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Stability of Lending Rate Stickiness: A Case Study of India

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  • Sastry, D. V. S.
  • Singh, Balwant
  • Bhattacharya, Kaushik

Abstract

The paper postulates that in an environment of continuous financial reforms, the lending rate stickiness in an economy could be changing over the period. The financial reforms (of which deregulation of interest rates formed a major part) during the 1990s and the early 2000s and the changing role attributed to different policy rates during the reforms make India an interesting case study. The paper finds evidence of diminishing lending rate stickiness in case of India. During the major part of the study, Indian policymakers used the discount rate for policy signaling. The paper observes that as a result, the long-term rates like the lending rates did not react sufficiently to the changes in the short-term rates (e.g., repo rate) in this period unless the discount rate was also changed. Such behavior changed when policymakers started to use short-term rates like repo rates for policy signaling. Results in this paper suggest that when the impacts are added together, a change of 100 basis points in all policy rates towards the end of the reference period could change the lending rate in India almost by similar magnitude. These findings help to reconcile some of the contrasting findings on lending rate stickiness in case of India. Among possible factors still responsible for lending rate stickiness, the study identifies inelastic credit demand in India as an important factor. From policymaking perspective, however, it is postulated that as demand for personal and housing loans in India are likely to increase in future due to demographic factor, it is likely that such increase could tend to increase inflexibility in loan rates.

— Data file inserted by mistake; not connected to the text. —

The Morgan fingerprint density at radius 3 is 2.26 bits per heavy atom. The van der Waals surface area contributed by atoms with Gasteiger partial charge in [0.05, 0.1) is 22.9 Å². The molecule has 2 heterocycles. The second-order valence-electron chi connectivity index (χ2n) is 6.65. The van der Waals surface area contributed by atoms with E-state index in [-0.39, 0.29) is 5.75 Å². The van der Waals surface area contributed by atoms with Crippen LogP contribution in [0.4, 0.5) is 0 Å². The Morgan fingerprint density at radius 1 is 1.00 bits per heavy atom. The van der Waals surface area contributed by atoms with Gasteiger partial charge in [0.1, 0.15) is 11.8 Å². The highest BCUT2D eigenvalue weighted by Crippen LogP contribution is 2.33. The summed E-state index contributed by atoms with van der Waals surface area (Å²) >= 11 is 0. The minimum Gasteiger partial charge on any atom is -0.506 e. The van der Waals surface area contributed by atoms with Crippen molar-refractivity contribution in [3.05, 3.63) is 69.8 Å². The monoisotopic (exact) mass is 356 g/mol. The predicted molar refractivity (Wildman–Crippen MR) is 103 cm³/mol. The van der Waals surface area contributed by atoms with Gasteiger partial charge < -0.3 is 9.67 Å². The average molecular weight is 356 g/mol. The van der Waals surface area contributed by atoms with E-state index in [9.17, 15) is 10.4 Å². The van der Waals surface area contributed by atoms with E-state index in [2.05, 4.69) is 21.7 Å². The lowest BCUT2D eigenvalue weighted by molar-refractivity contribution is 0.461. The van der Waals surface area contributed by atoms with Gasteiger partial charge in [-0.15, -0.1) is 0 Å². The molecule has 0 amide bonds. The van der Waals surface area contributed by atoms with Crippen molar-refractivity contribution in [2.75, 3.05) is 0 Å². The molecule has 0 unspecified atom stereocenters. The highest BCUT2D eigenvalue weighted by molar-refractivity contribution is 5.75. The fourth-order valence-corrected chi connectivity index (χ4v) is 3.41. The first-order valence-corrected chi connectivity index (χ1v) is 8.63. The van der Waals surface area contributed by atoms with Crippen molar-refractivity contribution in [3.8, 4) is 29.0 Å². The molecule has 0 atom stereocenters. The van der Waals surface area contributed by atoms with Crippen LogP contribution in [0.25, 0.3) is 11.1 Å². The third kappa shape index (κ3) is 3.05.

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Bibliographic Info

Paper provided by University Library of Munich, Germany in its series MPRA Paper with number 26570.

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Date of creation: 2009
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Handle: RePEc:pra:mprapa:26570

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Related research

Keywords: Lending Rate Stickiness; Discount Rate Addiction; Monetary Policy Transmission;

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References

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  1. Clements,Michael & Hendry,David, 1998. "Forecasting Economic Time Series," Cambridge Books, Cambridge University Press, number 9780521632423, Fall.
  2. Giovanni Ferri & Carlo Cottarelli & Andrea Generale, 1995. "Bank Lending Rates and Financial Structure in Italy," IMF Working Papers 95/38, International Monetary Fund.
  3. Solange Berstein & J. Rodrigo Fuentes, 2004. "Is There Lendign Rate Stickiness in the Chilean Banking Industry?," Central Banking, Analysis, and Economic Policies Book Series, in: Luis Antonio Ahumada & J. Rodrigo Fuentes & Norman Loayza (Series Editor) & Klaus Schmidt-Hebbel (Se (ed.), Banking Market Structure and Monetary Policy, edition 1, volume 7, chapter 6, pages 183-210 Central Bank of Chile.
  4. International Monetary Fund, 2005. "Competition in Indian Banking," IMF Working Papers 05/141, International Monetary Fund.
  5. Breusch, Trevor S & Wickens, Michael R, 1987. "Dynamic Specification, the Long Run and the Estimation of Transformed Regression Models," CEPR Discussion Papers 154, C.E.P.R. Discussion Papers.
  6. Philip Lowe & Thomas Rohling, 1992. "Loan Rate Stickiness: Theory and Evidence," RBA Research Discussion Papers rdp9206, Reserve Bank of Australia.
  7. International Monetary Fund, 2005. "Monetary Policy and Corporate Behaviour in India," IMF Working Papers 05/25, International Monetary Fund.
  8. Bakhtiar Moazzami, 1999. "Lending rate stickiness and monetary transmission mechanism: the case of Canada and the United States," Applied Financial Economics, Taylor & Francis Journals, vol. 9(6), pages 533-538.
  9. Hannan, Timothy H & Berger, Allen N, 1991. "The Rigidity of Prices: Evidence from the Banking Industry," American Economic Review, American Economic Association, vol. 81(4), pages 938-45, September.
  10. Heffernan, Shelagh A, 1997. "Modelling British Interest Rate Adjustment: An Error Correction Approach," Economica, London School of Economics and Political Science, vol. 64(254), pages 211-31, May.
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